The primary objective of the “Responding to the Deep South’s Substance and Opioid Use Disorder Crisis” project is the expansion and enhancement of community-based, integrated, interprofessional behavioral health training within the clinical psychology graduate program, Dept. of Psychology at The University of Alabama. We have expanded our training sites (two federally qualified health centers [FQHCs] and one residential and transitional housing facility) to include individuals with criminal justice involvement due to substance and/or opioid use disorder (SUD/OUD). Research highlights holistic SUD/OUD treatment reduces risk for further involvement in the criminal legal system. Expansion of our current behavioral health training program to include the unique perspective of Psychology and Law faculty will further distinguish our GPE from other training programs across the nation.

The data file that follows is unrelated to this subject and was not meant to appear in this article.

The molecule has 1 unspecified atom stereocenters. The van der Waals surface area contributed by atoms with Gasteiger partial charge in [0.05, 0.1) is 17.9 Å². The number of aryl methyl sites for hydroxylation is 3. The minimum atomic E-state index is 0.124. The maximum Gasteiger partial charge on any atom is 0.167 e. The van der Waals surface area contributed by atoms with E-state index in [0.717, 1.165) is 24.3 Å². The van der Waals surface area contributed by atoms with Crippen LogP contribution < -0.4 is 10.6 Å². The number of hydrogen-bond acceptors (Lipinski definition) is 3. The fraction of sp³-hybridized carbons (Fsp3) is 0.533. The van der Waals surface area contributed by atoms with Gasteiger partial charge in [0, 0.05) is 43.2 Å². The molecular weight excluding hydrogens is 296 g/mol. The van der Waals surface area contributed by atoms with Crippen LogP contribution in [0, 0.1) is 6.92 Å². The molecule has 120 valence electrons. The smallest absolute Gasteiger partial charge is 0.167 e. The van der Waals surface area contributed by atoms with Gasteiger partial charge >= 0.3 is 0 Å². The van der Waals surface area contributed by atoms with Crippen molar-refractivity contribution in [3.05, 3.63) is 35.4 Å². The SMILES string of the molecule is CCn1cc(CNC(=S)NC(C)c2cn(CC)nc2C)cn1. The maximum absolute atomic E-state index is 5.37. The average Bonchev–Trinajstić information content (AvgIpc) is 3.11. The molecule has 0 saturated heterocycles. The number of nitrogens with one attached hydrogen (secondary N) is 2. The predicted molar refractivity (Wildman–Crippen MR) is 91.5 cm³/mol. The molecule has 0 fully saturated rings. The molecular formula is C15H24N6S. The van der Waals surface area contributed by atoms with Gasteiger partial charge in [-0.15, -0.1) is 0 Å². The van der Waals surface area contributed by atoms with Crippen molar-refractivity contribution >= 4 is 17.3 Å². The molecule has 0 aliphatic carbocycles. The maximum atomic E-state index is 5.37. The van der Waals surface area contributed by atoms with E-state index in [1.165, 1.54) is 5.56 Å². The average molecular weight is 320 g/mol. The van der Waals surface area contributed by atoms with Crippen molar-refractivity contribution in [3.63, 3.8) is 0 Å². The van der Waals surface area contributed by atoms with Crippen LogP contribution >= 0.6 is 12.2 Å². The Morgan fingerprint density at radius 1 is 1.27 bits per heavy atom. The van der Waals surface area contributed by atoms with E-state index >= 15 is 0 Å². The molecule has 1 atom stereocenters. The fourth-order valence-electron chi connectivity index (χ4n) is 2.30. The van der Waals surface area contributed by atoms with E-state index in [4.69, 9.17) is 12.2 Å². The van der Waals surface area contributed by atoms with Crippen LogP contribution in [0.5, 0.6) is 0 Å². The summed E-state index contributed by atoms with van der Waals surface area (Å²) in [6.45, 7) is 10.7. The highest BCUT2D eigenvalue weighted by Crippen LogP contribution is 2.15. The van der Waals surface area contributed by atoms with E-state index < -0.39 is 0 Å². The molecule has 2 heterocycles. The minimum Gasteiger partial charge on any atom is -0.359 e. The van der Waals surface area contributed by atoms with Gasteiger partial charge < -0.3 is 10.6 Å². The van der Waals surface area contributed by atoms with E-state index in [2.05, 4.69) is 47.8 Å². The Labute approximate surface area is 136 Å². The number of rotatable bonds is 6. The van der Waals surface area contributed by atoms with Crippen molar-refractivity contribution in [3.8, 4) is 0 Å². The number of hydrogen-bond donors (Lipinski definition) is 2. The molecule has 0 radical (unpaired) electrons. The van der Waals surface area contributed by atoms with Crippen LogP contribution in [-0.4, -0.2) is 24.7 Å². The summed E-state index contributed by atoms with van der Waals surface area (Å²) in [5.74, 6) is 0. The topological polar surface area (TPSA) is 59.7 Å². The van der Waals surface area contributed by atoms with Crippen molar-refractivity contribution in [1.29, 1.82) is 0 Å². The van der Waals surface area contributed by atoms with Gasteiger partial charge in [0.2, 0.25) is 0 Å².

Continuation of our training program is building on the success of our university-community partnerships to address directly multiple clinical priorities. These include: 1) improving the mental health provider short-age in Alabama, a high need and high demand area, 2) providing SUD/OUD services for multiple vulnerable populations (racial/ethnic minorities; rural residents, older adults, criminal justice/legally-involved, low-income patients within FQHCs), 3) providing training in integrated health care within interprofessional teams of two or more disciplines, and 4) utilizing tele-behavioral health services to increase the reach of SUD/OUD prevention, assessment, treatment, and recovery in our partnering training sites.

Our goals will be achieved via four primary aims:

  1. Enhance pre-doctoral clinical psychology and tele-behavioral health training opportunities in underserved settings, including: 1) integrated health care settings in two FQHCs, 2) a residential and transitional housing facility, and 3) Tuscaloosa city mental health courts.
  2. Enhance our graduate-level course on evidence-based SUD/OUD practice to include information on legally involved individuals.
  3. Support a community-engaged research approach to developing and implementing evidence-based SUD/OUD assessment, treatment, and prevention in participating sites using the RE-AIM implementation science framework.
  4. Expand our interprofessional clinical training and research committee through campus-community partnerships.

For more information on ReDO please reach out the Dr. Rebecca Allen, Principal Investigator at